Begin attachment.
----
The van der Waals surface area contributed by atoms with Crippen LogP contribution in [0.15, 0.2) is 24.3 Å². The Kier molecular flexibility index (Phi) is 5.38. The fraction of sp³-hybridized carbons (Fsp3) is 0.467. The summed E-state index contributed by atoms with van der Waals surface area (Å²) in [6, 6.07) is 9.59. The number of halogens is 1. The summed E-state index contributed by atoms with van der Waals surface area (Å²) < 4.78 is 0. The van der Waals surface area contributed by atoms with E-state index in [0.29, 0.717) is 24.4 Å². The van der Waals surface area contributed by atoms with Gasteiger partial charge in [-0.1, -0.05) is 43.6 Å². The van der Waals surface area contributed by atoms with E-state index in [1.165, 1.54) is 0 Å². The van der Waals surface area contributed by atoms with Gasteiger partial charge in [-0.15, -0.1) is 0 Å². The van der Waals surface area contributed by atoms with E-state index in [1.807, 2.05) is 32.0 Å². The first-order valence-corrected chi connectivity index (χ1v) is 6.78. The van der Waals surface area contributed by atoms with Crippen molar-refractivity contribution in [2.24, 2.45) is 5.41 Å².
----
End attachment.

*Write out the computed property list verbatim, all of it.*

The van der Waals surface area contributed by atoms with Crippen LogP contribution in [0.15, 0.2) is 24.3 Å². The Kier molecular flexibility index (Phi) is 5.38. The fraction of sp³-hybridized carbons (Fsp3) is 0.467. The summed E-state index contributed by atoms with van der Waals surface area (Å²) in [6, 6.07) is 9.59. The number of halogens is 1. The summed E-state index contributed by atoms with van der Waals surface area (Å²) < 4.78 is 0. The van der Waals surface area contributed by atoms with E-state index in [0.29, 0.717) is 24.4 Å². The van der Waals surface area contributed by atoms with Gasteiger partial charge in [-0.1, -0.05) is 43.6 Å². The van der Waals surface area contributed by atoms with E-state index in [1.165, 1.54) is 0 Å². The van der Waals surface area contributed by atoms with Gasteiger partial charge in [-0.15, -0.1) is 0 Å². The van der Waals surface area contributed by atoms with E-state index in [1.807, 2.05) is 32.0 Å². The first-order valence-corrected chi connectivity index (χ1v) is 6.78. The van der Waals surface area contributed by atoms with Crippen molar-refractivity contribution in [2.24, 2.45) is 5.41 Å².